Internet Protocol (IP) is the principal communications protocol in
Internet protocol suite
Internet protocol suite for relaying packets across network
boundaries. Its routing function enables internetworking, and
essentially establishes the Internet.
IP has the task of delivering packets from the source host to the
destination host solely based on the IP addresses in the packet
headers. For this purpose, IP defines packet structures that
encapsulate the data to be delivered. It also defines addressing
methods that are used to label the datagram with source and
Historically, IP was the connectionless datagram service in the
original Transmission Control Program introduced by
Vint Cerf and Bob
Kahn in 1974; the other being the connection-oriented Transmission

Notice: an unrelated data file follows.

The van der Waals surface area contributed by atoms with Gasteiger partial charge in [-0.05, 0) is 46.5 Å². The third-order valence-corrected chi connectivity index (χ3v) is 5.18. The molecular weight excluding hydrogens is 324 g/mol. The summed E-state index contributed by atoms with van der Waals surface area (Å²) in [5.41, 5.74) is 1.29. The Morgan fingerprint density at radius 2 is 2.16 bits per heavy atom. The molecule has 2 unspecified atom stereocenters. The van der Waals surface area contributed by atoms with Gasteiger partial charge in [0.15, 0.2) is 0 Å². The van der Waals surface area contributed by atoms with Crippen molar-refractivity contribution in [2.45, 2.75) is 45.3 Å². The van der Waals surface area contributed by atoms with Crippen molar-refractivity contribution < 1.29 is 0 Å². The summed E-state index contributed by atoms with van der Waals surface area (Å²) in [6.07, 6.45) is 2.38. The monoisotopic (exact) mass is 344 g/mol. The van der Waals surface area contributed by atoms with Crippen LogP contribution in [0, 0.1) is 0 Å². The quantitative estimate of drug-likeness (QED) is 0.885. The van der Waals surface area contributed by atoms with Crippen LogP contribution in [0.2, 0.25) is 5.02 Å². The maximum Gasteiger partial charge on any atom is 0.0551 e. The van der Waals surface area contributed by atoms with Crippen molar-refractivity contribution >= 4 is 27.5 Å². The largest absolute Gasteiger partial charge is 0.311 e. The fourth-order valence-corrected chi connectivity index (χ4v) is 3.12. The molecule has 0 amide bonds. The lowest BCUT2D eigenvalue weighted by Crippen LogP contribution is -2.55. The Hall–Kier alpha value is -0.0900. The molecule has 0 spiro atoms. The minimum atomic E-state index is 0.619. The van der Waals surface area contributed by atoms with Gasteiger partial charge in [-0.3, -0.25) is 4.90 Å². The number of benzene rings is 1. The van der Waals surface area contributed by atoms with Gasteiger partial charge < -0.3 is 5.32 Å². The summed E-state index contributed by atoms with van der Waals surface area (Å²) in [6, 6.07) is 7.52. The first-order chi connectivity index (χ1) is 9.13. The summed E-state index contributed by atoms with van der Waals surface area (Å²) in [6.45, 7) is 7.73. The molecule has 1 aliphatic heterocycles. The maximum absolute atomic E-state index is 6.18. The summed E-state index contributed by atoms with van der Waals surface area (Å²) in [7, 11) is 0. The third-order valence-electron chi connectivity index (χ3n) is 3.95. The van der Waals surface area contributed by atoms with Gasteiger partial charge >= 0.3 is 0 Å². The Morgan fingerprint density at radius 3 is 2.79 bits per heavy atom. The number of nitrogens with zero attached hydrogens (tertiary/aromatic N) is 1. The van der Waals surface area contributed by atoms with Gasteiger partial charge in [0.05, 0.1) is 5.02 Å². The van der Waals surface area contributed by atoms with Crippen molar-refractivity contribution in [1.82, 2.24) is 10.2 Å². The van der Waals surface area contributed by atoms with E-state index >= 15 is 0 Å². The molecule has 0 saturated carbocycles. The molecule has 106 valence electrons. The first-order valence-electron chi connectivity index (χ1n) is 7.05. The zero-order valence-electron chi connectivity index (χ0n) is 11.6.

Control Protocol (TCP). The
Internet protocol suite
Internet protocol suite is therefore often
referred to as TCP/IP.
The first major version of IP,
Internet Protocol Version 4 (IPv4), is
the dominant protocol of the Internet. Its successor is Internet
Protocol Version 6 (IPv6).
2 Version history
4 Link capacity and capability
6 See also
8 External links
Sample encapsulation of application data from UDP to a Link protocol
Internet Protocol is responsible for addressing hosts,
encapsulating data into datagrams (including fragmentation and
reassembly) and routing datagrams from a source host to a destination
host across one or more IP networks. For these purposes, the
Internet Protocol defines the format of packets and provides an
Each datagram has two components: a header and a payload. The IP
header includes source IP address, destination IP address, and other
metadata needed to route and deliver the datagram. The payload is the
data that is transported. This method of nesting the data payload in a